Cost Improvement Programmes should be more than just the money, money, money


Throwing more cash at the system is not enough given the NHS has an insatiable appetite for spending
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You might remember 1976. The summer was sweltering, Concorde took to the skies and Abba had a hit with ‘Money, Money, Money’ - the second success from their chart-topping album Arrival, which catapulted them to global stardom.

 

The arrival of Christmas last year illustrated how England’s National Health Service (NHS) is struggling with thousands of cancelled operations and outpatient appointments as the service sought to meet winter demand. Many argue that this  shows how an over stretched NHS needs money, money, money to cope such that some MPs are now urging the Prime Minster to raise taxes specifically to help pay for health and social care. But just throwing more and more cash at the system is not enough given the NHS has an insatiable appetite for spending which goes on and on and on. 

 

It’s not that the health service isn’t cost aware or unwilling to change. NHS Trusts have been working on Cost Improvement Programmes (CIPs) for years to meet the Department of Health’s goal of making annual savings of  5 percent year on year. It’s a crude example, but if a Trust spends £100,000 on consumables year one, they’d be expected to procure the same for £95,000 the next.   It’s not a sustainable strategy because you can’t continually beat up suppliers on price. And what’s more, just focusing on the price of things doesn’t get anywhere close to the cost savings, efficiencies and radical re-think around procurement that the health system actually needs.

 

This is writ large when you consider how Trusts work with managed service providers (MSPs). Many have employed these specialist firms to provide the funding and equipment they need now – be it in surgery, pathology, endoscopy, IT, facilities and legacy medical records digitisation - with fees then split over a contractual period. This shifts costs from CAPEX to OPEX and avoids Finance Director’s having to front up additional capital they just don’t have available.   

 

Innovative MSPs – who aren’t tied to a specific manufacturer and are vendor neutral - will run mini- competitions on the Trust’s behalf to get the very best deal on a range of equipment and consumables with their services packaged for their NHS customers so that VAT can then be recovered, too. That’s a 20 percent budget benefit which can be pumped back directly into the patient care.

 

It’s a good start although admittedly somewhat limited in approach. To date, Trusts have worked with MSPs in a completely transactional way – in other words just focusing on buying equipment and consumables for the lowest possible amount. Cost has been the procurement teams’ primary preoccupation which is unsurprising given the fixation for annual CIP savings.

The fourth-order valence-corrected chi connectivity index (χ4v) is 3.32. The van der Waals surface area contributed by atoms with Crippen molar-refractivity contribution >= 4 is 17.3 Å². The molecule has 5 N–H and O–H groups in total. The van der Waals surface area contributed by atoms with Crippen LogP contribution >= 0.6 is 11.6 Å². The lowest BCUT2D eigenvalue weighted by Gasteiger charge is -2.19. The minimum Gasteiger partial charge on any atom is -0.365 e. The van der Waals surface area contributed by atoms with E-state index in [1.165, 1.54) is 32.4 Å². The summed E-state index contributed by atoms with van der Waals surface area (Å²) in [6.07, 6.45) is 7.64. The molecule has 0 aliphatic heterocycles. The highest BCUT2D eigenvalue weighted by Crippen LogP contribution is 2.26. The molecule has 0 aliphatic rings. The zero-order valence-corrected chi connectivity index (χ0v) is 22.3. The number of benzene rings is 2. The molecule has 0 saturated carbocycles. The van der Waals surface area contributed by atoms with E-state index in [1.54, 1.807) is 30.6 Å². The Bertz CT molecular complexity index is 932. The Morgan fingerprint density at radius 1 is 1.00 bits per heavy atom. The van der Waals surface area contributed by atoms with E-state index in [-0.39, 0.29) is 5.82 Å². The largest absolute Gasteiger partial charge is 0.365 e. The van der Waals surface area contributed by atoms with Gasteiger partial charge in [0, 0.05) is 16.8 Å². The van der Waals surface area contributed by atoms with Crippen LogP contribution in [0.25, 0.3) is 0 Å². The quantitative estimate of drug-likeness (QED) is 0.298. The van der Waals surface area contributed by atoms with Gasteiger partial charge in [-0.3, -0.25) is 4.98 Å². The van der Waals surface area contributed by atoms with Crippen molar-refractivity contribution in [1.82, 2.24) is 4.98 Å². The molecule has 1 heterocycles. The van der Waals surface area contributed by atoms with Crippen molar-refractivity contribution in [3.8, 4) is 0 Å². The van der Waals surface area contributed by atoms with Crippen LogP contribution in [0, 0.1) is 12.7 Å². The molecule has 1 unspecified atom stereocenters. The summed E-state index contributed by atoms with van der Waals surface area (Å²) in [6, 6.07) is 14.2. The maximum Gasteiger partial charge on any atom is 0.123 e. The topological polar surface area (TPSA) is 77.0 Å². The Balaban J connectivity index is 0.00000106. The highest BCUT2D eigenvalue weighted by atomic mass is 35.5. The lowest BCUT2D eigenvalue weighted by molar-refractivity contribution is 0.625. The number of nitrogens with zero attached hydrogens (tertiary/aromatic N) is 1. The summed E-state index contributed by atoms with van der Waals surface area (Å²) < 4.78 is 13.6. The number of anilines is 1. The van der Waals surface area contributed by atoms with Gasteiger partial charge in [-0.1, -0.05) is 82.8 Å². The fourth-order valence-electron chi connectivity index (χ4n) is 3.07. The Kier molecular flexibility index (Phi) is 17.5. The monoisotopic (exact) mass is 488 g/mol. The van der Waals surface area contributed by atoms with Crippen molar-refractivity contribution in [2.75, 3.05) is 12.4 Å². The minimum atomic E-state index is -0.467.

Getting more value from contracted out services

 

NHS managers should consider taking a much wider more value driven approach working with their MSP partners – and actually procurement in general - if the NHS is to truly benefit. This will then help achieve the long sought after virtuous circle whereby spending improves operational imperatives, increases efficiency, improves patient care and saves money in the long run. 

 

Take a simple example. If you're a MSP taking over responsibility for managing thousands of medical devices as part of a surgery contract with a Trust, you’d clearly want to know the precise number, their physical location in the organisation, age, condition and when they were last serviced. In a cost/efficiency conscious climate, you’d probably expect Trusts to have these records at their fingertips however this isn’t always the case. Information is often not available or ad hoc.

 

The result is that organisations often knee jerk and buy new equipment because they have an immediate patient need and don’t know where devices  are and so how many they really have. The cost implication is staggering if you think of how many departments there are in hospitals doing this multiplied by the 200 plus Acute Trusts around the country. This is real and happens.

 

Wouldn’t it be better if Trusts and their managed service partners worked in a different way?  Using the VAT recovery to fund areas that are indirect but will make a difference in the near to medium term can be transformative. For example, if Radio-Frequency Identification (RFID) tagging, asset tracking and dashboard software were introduced, quality information would be available about each device. You’d then be able to: